Cadmium arsenide (Cd3As2) is one of the first materials to be discovered to belong to the class of three-dimensional topological semimetals. Reported room-temperature crystal structures of Cd3As2 differ subtly in the way the Cd vacancies are arranged within its antifluorite-derived structure, which determines if an inversion center is present and if Cd3As2 is a Dirac or Weyl semimetal. Here, we apply convergent beam electron diffraction (CBED) to determine the point group of Cd3As2 thin films grown by molecular-beam epitaxy. Using CBED patterns from multiple zone axes, high-angle annular dark-field images acquired in scanning transmission electron microscopy, and Bloch wave simulations, we show that Cd3As2 belongs to the tetragonal 4/mmm point group, which is centrosymmetric. The results show that CBED can distinguish very subtle differences in the crystal structure of a topological semimetal, a capability that will be useful for designing materials and thin film heterostructures with topological states that depend on the presence of certain crystal symmetries.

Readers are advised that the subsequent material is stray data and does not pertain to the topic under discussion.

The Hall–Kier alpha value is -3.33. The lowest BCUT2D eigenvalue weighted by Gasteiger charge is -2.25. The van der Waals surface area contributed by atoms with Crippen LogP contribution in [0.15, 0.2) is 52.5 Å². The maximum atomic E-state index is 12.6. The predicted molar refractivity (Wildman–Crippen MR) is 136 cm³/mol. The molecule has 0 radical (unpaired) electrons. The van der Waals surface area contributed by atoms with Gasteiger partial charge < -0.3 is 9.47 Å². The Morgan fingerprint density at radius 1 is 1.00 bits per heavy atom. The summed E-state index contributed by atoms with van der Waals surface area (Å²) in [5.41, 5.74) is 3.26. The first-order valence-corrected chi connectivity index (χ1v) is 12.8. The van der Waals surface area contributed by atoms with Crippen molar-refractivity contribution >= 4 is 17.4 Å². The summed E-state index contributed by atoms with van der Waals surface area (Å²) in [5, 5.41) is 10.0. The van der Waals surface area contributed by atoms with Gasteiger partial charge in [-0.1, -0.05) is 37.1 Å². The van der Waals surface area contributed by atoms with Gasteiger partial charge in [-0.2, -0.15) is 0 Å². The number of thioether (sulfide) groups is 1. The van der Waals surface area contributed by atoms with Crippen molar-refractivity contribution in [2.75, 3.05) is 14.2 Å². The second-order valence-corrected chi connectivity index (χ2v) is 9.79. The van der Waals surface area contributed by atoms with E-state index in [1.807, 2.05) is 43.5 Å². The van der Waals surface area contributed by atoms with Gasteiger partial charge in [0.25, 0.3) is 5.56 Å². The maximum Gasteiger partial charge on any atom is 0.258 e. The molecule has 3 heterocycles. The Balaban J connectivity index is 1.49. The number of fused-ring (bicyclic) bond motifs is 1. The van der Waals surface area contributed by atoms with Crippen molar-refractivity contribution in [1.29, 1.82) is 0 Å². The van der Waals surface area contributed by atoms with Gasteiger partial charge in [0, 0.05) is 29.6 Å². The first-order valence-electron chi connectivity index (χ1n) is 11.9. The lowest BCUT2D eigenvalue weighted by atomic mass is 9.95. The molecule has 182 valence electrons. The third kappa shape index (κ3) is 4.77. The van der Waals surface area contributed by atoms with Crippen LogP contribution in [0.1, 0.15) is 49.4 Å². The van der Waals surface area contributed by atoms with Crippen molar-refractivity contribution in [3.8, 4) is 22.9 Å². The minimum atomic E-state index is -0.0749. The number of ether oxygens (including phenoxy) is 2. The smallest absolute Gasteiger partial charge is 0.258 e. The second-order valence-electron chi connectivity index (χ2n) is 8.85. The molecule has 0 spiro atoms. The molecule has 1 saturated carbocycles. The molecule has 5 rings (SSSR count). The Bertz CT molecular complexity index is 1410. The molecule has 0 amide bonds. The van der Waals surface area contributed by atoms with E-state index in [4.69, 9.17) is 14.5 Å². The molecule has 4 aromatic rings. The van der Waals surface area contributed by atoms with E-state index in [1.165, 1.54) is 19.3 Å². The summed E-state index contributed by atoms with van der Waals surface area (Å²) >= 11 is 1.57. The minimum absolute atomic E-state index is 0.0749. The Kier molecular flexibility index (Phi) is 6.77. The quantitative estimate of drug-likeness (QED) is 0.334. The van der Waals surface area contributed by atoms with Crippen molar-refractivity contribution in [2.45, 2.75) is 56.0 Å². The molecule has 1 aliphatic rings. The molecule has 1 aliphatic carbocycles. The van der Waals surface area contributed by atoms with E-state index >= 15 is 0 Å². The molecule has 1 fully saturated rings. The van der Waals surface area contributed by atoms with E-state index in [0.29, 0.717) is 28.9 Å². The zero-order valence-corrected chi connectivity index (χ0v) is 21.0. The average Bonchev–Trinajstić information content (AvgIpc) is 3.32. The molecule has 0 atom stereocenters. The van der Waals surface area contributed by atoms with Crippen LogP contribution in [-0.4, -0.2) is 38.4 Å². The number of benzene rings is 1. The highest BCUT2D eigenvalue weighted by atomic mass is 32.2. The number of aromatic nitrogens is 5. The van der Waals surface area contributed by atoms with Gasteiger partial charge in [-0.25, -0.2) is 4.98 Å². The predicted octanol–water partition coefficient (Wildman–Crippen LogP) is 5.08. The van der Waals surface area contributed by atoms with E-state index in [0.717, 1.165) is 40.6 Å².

ASJC Scopus subject areas
- Materials Science(all)
- Physics and Astronomy (miscellaneous)